Perhaps your response could be 'Yes, you need to tell me. You need to guide me to understand how you're feeling right now'. Maybe some questions you could offer:

    • 'What do you feel has triggered your current feelings? What or who has led you to...?' Could involve anger, resentment, disappointment, hopelessness etc
    • 'What or who are you feeling deeply challenged by right now?'
    • 'How would you like to manage the challenge you face?' For example, your friend could be upset by the fact they never spoke up when someone degraded them. They wish they'd spoken up. They always wish they'd speak up but never do. So, how could they manage speaking up in the future? What is it that leads them to not speak up? Is it some ingrained mental programming?
    • 'Are you feeling exhausted? What do you imagine would make a difference, leading you to feel less exhausted?' Could involve diet, hydration, healthier sleep patterns, a bit more solar power (a bit of sitting outside on a sunny day, getting some vitamin D) and so on

    Just a few suggestions. From personal experience, looking back, I think what would have made some difference during my depression was having someone there who could lead me to wonder. There were a heck of a lot of statements going on in my head during those dark years but not many constructive questions, leading to helpful revelations. I believed I was hopeless because no one led me to wonder what had me hoping less and less. I believed I was 'a loser' because no one ever led me to question what I was losing. Turned out to be my natural sense of self. I believed life was terrible because no one ever led me to wonder what life was really all about.

    'I am a good friend who is here for you. You need to tell me how you want me to be here, in this moment' may be a trigger for them to begin wondering exactly how.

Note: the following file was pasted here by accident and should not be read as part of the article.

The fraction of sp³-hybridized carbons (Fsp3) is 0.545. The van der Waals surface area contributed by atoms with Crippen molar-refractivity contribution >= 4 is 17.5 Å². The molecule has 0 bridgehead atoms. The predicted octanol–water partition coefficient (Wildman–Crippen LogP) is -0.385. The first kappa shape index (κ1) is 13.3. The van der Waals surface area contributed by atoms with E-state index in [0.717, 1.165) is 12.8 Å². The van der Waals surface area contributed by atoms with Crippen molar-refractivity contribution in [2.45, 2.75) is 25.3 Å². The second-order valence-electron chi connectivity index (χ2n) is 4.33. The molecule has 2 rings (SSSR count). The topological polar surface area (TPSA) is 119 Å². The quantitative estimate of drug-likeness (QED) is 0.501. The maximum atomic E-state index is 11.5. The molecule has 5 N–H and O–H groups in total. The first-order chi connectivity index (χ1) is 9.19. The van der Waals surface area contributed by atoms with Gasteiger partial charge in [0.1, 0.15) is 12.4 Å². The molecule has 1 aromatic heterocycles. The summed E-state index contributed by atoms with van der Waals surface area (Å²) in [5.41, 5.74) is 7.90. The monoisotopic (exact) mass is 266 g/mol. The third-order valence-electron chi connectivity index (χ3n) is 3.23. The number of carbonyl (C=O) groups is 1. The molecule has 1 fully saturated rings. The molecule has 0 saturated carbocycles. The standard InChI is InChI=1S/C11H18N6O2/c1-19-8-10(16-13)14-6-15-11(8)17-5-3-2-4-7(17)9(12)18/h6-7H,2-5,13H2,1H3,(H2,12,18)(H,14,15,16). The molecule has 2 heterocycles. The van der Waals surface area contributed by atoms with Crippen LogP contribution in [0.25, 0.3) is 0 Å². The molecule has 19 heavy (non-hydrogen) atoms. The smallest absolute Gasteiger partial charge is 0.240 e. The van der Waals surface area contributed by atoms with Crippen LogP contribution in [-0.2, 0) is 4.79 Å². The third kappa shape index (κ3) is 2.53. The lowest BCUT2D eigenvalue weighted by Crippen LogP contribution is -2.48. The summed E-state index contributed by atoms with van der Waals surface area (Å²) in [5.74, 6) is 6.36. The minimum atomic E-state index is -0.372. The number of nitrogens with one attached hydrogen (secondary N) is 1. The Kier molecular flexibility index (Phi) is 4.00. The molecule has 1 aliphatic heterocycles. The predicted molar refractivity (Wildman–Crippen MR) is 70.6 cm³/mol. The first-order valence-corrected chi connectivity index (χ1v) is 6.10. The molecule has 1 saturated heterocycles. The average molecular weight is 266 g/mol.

4. Juliana 15
    Juliana 15 avatar
    4 posts
    6 September 2020 in reply to samsara11

    I have an interstate friend and am sometimes in a similar situation. It is a tough space to be when you realise you are actively trying to avoid a friend. I’ve thought long and hard about whether to continue the friendship and only did so after putting some boundaries in place (like Sophie has suggested) and changing my approach from trying to obviously and quickly solve problems.

    Sometimes in my case I feel like it’s because my friend is trying to offload responsibility for making decisions onto me and then I take on the extra burden of their problems as well as my own. Over the years I’ve adapted my approach and when asked for my advice eg “should I quit my job” I will say things like “you need to do what is best for you” and then ask open questions like how they feel about the various options they have.

    In your situation if your friend is directly saying “help me” then my approach would be to ask lots of open questions like “tell me how you are feeling” and as therising has suggested, look to weave in some gentle suggestions about what your friend might be able to do. It’s hard without knowing all the details but it’s so important to try and keep yourself for ending up being blamed for the other person’s problems.